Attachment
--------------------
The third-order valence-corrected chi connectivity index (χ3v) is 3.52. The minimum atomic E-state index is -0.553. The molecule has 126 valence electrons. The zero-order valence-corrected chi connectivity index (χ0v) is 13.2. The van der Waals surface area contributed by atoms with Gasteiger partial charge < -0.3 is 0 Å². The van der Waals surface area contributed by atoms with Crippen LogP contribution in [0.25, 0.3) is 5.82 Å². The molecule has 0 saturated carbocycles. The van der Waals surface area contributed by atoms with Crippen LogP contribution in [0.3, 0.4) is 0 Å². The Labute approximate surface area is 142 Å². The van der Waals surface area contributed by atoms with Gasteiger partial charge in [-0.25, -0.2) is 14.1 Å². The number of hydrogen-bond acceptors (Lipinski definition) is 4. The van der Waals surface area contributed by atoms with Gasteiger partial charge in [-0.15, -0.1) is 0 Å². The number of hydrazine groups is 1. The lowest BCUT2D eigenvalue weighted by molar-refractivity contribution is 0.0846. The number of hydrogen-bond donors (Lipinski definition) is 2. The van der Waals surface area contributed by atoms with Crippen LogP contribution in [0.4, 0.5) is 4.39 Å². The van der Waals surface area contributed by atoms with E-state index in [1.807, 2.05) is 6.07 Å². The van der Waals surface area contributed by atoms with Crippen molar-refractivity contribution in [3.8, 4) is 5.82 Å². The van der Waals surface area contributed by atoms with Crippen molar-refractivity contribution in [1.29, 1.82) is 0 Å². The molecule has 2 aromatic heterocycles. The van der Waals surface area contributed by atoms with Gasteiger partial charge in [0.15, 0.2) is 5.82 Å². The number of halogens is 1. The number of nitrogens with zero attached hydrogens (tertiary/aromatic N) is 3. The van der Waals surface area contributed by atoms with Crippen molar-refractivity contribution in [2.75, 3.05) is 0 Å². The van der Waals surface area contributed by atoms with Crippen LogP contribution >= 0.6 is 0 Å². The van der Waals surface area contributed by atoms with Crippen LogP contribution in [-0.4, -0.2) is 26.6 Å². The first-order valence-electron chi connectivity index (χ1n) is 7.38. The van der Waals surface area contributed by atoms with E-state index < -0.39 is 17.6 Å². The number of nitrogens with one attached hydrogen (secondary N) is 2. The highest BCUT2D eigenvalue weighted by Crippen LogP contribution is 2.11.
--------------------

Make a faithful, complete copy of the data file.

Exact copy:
The third-order valence-corrected chi connectivity index (χ3v) is 3.52. The minimum atomic E-state index is -0.553. The molecule has 126 valence electrons. The zero-order valence-corrected chi connectivity index (χ0v) is 13.2. The van der Waals surface area contributed by atoms with Gasteiger partial charge < -0.3 is 0 Å². The van der Waals surface area contributed by atoms with Crippen LogP contribution in [0.25, 0.3) is 5.82 Å². The molecule has 0 saturated carbocycles. The van der Waals surface area contributed by atoms with Crippen LogP contribution in [0.3, 0.4) is 0 Å². The Labute approximate surface area is 142 Å². The van der Waals surface area contributed by atoms with Gasteiger partial charge in [-0.25, -0.2) is 14.1 Å². The number of hydrogen-bond acceptors (Lipinski definition) is 4. The van der Waals surface area contributed by atoms with Gasteiger partial charge in [-0.15, -0.1) is 0 Å². The number of hydrazine groups is 1. The lowest BCUT2D eigenvalue weighted by molar-refractivity contribution is 0.0846. The number of hydrogen-bond donors (Lipinski definition) is 2. The van der Waals surface area contributed by atoms with Crippen LogP contribution in [0.4, 0.5) is 4.39 Å². The van der Waals surface area contributed by atoms with E-state index in [1.807, 2.05) is 6.07 Å². The van der Waals surface area contributed by atoms with Crippen molar-refractivity contribution in [3.8, 4) is 5.82 Å². The van der Waals surface area contributed by atoms with Crippen molar-refractivity contribution in [1.29, 1.82) is 0 Å². The molecule has 2 aromatic heterocycles. The van der Waals surface area contributed by atoms with Gasteiger partial charge in [0.15, 0.2) is 5.82 Å². The number of halogens is 1. The number of nitrogens with zero attached hydrogens (tertiary/aromatic N) is 3. The van der Waals surface area contributed by atoms with Crippen molar-refractivity contribution in [2.75, 3.05) is 0 Å². The van der Waals surface area contributed by atoms with Crippen LogP contribution >= 0.6 is 0 Å². The van der Waals surface area contributed by atoms with Crippen LogP contribution in [-0.4, -0.2) is 26.6 Å². The first-order valence-electron chi connectivity index (χ1n) is 7.38. The van der Waals surface area contributed by atoms with E-state index < -0.39 is 17.6 Å². The number of nitrogens with one attached hydrogen (secondary N) is 2. The highest BCUT2D eigenvalue weighted by Crippen LogP contribution is 2.11.